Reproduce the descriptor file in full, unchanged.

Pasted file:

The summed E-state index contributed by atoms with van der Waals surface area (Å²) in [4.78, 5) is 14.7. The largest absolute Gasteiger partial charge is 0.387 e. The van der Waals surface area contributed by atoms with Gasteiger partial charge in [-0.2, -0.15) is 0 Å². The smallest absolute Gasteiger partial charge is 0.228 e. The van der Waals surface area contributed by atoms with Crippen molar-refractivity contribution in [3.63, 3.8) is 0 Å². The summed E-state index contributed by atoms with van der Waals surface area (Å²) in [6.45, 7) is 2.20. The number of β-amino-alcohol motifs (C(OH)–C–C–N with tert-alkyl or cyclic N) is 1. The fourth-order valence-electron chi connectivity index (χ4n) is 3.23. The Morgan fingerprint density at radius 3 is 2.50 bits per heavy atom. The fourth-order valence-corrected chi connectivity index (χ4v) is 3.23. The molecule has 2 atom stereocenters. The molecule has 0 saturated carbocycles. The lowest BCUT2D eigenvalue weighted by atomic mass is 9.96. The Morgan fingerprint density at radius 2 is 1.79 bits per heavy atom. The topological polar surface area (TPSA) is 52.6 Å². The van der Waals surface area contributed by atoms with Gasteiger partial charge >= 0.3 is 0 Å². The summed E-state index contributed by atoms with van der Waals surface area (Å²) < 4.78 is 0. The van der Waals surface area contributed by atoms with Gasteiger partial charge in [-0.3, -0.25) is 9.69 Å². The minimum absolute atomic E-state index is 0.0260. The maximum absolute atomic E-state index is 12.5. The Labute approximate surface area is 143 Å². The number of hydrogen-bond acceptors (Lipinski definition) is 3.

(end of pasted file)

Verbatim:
The summed E-state index contributed by atoms with van der Waals surface area (Å²) in [4.78, 5) is 14.7. The largest absolute Gasteiger partial charge is 0.387 e. The van der Waals surface area contributed by atoms with Gasteiger partial charge in [-0.2, -0.15) is 0 Å². The smallest absolute Gasteiger partial charge is 0.228 e. The van der Waals surface area contributed by atoms with Crippen molar-refractivity contribution in [3.63, 3.8) is 0 Å². The summed E-state index contributed by atoms with van der Waals surface area (Å²) in [6.45, 7) is 2.20. The number of β-amino-alcohol motifs (C(OH)–C–C–N with tert-alkyl or cyclic N) is 1. The fourth-order valence-electron chi connectivity index (χ4n) is 3.23. The Morgan fingerprint density at radius 3 is 2.50 bits per heavy atom. The fourth-order valence-corrected chi connectivity index (χ4v) is 3.23. The molecule has 2 atom stereocenters. The molecule has 0 saturated carbocycles. The lowest BCUT2D eigenvalue weighted by atomic mass is 9.96. The Morgan fingerprint density at radius 2 is 1.79 bits per heavy atom. The topological polar surface area (TPSA) is 52.6 Å². The van der Waals surface area contributed by atoms with Gasteiger partial charge >= 0.3 is 0 Å². The summed E-state index contributed by atoms with van der Waals surface area (Å²) < 4.78 is 0. The van der Waals surface area contributed by atoms with Gasteiger partial charge in [-0.3, -0.25) is 9.69 Å². The minimum absolute atomic E-state index is 0.0260. The maximum absolute atomic E-state index is 12.5. The Labute approximate surface area is 143 Å². The number of hydrogen-bond acceptors (Lipinski definition) is 3.